Bauhaus students took a mechanistic approach to architecture, expressing the machine in design with manufactured materials. They valued the honest expression of materials with little or no ornamentation. Architect Philip Johnson and historian Henry-Russell Hitchcock renamed the movement as International Style as curators of a 1932 Museum of Modern Art exhibit of modern architecture.

“The International Style produced buildings that looked futuristic, like factories with flat roofs and rectangular shapes. That style remains popular today, as one interpretation of modern architecture — a straightforward, abstract version with no ornamentation,” Hess says.

The Bauhaus school thrived as an incubator for ideas until the Nazis shut it down in 1933.  Many influential European architects fled their war-torn countries and settled in the U.S. to teach and practice, including  Gropius, Marcel Breuer, and Ludwig Mies van der Rohe,  joining  Austrian architects Rudolph Schindler and Richard Neutra, who had arrived two decades earlier.

Modernism’s peak and decline in the 20th century

After World War II, modernist architecture was at the height of its popularity in the U.S. By the early 1950s, the second wave of modernist architects emerged.  Some had studied under Gropius at Harvard, including Paul Rudolph, I.M. Pei, and Phillip Johnson, who spread Bauhaus ideals that morphed into regional iterations of modernism adapted to the landscape, climate, and culture. Others, such as John Lautner and Alden Dow, had studied under Frank Lloyd Wright.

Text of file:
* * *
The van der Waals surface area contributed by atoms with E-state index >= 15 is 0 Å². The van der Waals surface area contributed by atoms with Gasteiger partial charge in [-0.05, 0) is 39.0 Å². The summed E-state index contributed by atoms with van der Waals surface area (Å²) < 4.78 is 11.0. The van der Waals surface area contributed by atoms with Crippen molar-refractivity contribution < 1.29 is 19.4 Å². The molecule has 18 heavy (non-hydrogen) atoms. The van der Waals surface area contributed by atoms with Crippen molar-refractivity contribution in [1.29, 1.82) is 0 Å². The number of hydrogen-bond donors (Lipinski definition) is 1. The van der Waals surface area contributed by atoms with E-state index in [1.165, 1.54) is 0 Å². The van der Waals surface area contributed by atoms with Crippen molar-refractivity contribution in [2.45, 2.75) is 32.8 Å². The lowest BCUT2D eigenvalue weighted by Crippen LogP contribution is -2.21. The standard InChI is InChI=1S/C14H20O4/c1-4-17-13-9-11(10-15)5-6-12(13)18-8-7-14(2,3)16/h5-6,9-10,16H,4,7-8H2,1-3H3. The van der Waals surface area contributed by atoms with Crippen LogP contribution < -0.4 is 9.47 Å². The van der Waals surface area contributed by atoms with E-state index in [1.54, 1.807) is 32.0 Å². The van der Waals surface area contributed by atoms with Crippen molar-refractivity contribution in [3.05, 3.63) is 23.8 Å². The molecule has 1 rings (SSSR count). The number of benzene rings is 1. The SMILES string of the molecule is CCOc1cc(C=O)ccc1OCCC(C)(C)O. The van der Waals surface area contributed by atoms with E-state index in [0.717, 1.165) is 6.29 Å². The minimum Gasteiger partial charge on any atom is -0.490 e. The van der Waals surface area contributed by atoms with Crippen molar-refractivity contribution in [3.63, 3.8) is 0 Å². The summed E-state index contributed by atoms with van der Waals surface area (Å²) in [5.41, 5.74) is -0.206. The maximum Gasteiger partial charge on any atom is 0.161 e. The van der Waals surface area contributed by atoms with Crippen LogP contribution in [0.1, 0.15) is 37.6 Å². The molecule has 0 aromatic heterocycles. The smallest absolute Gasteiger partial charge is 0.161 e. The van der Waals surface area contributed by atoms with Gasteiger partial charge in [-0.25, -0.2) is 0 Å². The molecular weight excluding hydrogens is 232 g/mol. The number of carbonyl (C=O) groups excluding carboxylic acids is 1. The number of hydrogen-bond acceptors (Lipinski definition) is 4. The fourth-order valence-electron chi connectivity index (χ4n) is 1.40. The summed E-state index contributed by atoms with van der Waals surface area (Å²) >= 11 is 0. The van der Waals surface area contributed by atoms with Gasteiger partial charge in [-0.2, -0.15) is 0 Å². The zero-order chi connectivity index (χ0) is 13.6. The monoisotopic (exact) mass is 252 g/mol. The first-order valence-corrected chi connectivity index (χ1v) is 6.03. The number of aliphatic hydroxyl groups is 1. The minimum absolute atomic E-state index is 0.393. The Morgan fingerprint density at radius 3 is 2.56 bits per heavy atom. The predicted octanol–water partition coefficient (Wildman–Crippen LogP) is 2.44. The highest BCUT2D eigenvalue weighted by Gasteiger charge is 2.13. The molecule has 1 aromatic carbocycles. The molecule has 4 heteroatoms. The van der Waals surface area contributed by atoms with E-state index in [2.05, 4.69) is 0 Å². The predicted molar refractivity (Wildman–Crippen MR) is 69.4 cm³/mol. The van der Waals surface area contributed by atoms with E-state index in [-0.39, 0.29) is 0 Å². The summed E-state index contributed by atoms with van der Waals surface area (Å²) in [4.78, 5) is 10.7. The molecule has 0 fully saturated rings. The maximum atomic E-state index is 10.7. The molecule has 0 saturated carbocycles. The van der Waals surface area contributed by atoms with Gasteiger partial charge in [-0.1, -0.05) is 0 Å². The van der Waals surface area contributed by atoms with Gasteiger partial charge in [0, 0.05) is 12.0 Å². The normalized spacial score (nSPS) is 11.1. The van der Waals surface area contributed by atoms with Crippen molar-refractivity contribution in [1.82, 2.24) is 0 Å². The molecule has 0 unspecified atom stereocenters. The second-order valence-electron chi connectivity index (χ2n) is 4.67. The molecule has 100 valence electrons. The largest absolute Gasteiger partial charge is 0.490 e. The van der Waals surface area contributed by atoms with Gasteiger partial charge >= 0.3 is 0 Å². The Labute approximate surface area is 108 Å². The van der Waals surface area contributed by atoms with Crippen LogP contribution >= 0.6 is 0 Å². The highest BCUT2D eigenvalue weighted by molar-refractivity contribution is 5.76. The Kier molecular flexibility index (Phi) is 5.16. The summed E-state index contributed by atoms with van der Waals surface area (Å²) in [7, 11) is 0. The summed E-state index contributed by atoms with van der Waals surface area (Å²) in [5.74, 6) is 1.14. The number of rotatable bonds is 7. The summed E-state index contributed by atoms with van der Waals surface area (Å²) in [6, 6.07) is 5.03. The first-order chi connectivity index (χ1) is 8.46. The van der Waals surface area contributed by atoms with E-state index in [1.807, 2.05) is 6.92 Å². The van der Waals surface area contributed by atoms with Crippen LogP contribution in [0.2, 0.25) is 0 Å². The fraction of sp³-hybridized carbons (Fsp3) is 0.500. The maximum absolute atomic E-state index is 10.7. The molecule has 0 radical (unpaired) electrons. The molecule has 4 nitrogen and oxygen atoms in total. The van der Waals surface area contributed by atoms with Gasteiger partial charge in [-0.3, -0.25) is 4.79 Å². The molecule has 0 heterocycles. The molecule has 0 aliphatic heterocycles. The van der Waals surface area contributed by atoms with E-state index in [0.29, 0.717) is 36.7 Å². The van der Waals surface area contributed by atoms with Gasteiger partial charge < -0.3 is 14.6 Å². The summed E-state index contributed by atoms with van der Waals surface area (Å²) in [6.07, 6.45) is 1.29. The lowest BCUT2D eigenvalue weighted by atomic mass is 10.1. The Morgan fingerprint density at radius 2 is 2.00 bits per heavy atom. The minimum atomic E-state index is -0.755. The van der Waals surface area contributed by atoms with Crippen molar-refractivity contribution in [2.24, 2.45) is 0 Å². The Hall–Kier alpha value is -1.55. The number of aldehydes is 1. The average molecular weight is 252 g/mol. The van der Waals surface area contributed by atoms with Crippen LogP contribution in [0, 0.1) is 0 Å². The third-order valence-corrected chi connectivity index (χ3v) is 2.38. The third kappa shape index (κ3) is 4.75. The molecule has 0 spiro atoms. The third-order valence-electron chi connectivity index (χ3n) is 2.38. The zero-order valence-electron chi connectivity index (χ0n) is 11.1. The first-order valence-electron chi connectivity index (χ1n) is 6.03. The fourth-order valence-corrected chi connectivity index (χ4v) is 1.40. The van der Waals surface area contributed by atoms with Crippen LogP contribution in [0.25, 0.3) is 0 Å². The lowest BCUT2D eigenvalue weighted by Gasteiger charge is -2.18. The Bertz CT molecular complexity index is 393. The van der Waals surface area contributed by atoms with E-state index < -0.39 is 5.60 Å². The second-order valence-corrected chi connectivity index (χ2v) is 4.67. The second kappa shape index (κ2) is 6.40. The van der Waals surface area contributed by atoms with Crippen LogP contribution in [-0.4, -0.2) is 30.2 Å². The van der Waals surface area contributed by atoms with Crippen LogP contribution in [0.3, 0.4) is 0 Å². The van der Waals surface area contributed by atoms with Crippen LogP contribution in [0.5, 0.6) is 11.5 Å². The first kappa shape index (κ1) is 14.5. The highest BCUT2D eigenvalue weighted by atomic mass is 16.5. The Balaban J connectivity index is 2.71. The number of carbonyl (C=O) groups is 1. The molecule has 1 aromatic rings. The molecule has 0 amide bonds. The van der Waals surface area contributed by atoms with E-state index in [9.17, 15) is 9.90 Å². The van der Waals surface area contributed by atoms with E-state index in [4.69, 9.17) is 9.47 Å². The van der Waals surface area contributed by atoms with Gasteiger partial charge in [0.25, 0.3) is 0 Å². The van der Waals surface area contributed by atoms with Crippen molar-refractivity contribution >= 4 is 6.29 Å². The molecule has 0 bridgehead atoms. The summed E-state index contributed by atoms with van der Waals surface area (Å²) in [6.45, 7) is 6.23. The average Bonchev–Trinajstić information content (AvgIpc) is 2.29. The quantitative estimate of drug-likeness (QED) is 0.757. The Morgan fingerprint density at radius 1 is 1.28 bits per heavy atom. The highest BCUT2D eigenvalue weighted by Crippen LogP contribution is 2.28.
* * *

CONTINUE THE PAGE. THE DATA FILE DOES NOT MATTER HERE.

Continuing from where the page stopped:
By the 1970s, modernist architecture fell out of favor for several reasons, including maintenance issues. “Even at its peak, modernism never caught on as a major trend or fad. One reason was that modernist design was ahead of material science. Many of the houses didn’t hold up well,” explains Smart. “Flat-roof houses had a reputation for being leaky because the roofing materials weren’t that great.  By the time material science caught up, modernism had died down.” Modernism also challenged people to live with less square footage and less clutter.

Soon, modernism’s minimalist look was no longer a novelty, paving the way for postmodernism, a controversial architectural style revered and reviled. Postmodernism played with color and ornamentation, pulling in historical elements such as greek columns and cultural symbols in a whimsical way as a backlash to the formality of modernism.

Modernism’s comeback in the early 21st century